Our Professional Services can provide advice and guidance on dealing with specific referendum issues that may arise:

  • Postgraduate students should contact the Graduate School [contact details removed]
  • Academic and research staff should contact Research Enterprise and Graduate Services (REGS) [contact details removed] for issues related to current awards and planned and future proposals

FAQs for staff and students addressing immigration status, undergraduate funding and a range of other issues are also available (and being updated continually) at http://www.nottingham.ac.uk/go/euref

Professor Dame Jessica Corner

Pro-Vice-Chancellor for Research and Knowledge Exchange

The University of Nottingham

Research projects gain value from external advisory boards

On Monday we had our first External Advisory Board meeting for our EVAL-FARMS AMR project. We have a good number of external advisors, representing industrial, policy and academic stake-holders. It is also the first time I have led a project with an external board. My reactions are:

  1. We had a very successful and enjoyable event. Our external advisors are, of course, lovely, interesting, intelligent and successful people from a wide range of backgrounds, so it was a pleasure to spend time with them.
  2. We now have a broad perspective of input into our project. We are no longer a group of academics talking to each other – we are now a group of academics also in conversation with the broader outside world – giving real context for our work and its impact to other sectors – and helping us to ensure appropriate outputs, messages and impact into their sectors.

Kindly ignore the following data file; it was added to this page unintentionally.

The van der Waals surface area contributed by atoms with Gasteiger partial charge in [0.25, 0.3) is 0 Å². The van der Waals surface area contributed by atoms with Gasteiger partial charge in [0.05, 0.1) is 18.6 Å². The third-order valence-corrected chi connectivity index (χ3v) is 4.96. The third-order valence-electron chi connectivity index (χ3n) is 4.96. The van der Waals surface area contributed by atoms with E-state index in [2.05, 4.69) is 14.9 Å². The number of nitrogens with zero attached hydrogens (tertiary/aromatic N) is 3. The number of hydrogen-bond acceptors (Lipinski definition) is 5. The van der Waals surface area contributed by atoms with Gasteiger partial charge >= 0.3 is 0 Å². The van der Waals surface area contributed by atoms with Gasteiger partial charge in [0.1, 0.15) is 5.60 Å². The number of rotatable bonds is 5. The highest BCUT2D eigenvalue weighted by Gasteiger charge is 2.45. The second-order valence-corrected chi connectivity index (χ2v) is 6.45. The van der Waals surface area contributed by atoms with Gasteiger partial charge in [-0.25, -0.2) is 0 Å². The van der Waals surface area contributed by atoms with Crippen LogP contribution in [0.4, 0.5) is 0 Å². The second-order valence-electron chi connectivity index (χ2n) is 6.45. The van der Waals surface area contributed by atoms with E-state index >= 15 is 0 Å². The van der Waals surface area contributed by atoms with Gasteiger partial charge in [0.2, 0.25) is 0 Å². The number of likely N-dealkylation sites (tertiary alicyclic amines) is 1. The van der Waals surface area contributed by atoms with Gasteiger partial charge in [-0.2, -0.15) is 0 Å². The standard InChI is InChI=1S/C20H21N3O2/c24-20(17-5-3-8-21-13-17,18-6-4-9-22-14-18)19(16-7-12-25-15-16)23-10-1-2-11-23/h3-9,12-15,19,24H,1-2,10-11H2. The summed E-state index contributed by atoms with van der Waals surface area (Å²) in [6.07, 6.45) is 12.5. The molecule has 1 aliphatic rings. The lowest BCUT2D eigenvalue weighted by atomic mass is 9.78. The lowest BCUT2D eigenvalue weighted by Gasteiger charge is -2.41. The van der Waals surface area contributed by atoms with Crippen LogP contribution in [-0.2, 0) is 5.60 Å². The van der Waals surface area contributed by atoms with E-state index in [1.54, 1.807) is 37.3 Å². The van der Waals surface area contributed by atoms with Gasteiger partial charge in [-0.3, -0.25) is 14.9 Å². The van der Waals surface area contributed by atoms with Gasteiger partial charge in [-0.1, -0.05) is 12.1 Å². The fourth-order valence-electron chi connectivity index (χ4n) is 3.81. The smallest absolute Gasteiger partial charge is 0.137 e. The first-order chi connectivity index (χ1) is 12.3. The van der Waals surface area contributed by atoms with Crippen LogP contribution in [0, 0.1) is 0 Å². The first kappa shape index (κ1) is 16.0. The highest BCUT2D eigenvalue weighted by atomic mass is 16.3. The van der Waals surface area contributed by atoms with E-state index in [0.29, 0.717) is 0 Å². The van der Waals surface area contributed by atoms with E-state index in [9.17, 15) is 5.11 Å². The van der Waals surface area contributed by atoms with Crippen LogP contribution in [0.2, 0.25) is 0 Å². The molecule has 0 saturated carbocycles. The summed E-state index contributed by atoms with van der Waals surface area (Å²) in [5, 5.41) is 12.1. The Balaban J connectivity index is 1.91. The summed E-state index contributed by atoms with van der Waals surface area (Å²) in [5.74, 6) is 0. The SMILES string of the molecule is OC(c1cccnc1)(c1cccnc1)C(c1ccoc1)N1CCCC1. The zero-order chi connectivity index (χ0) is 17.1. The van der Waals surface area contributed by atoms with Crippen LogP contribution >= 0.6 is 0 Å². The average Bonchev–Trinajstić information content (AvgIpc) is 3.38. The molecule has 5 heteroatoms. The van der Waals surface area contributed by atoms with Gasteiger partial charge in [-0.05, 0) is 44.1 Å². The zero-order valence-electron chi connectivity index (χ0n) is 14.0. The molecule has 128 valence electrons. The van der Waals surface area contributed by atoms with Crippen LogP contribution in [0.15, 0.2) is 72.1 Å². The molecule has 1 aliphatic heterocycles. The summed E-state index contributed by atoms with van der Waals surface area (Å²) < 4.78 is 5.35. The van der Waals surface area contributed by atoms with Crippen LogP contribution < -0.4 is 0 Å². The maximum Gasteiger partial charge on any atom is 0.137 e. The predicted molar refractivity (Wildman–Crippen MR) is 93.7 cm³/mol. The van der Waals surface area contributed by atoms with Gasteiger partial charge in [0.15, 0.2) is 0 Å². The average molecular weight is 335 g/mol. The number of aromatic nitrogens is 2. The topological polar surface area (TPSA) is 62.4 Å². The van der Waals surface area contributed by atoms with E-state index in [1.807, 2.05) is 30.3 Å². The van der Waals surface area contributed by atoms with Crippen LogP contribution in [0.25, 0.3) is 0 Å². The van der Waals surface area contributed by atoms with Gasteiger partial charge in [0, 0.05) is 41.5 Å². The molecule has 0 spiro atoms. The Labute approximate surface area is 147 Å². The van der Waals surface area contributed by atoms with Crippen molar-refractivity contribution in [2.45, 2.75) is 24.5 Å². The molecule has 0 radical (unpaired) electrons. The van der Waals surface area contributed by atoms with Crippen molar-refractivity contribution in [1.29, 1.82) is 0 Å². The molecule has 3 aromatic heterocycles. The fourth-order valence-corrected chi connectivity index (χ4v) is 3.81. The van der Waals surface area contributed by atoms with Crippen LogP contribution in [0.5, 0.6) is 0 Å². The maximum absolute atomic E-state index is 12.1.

3. We have a group of people who will hold us to account. We need to stay on track and stay relevant!
  4. When I look back on previously held research funding, especially the Lux and Biolog projects, I can see now how much an external board would have helped us to run the projects better. I wish we had had them!
  5. In future, I will look towards having external boards for all research projects. EVAL-FARMS is especially applied and outward facing, so it makes sense to have many non-academic partners. But even a project which is entirely fundamental science would benefit from an external board of academic and other beneficiaries.
  6. We look forward to our next advisory board meeting in September 2017, as well as interactions with members of our board before then.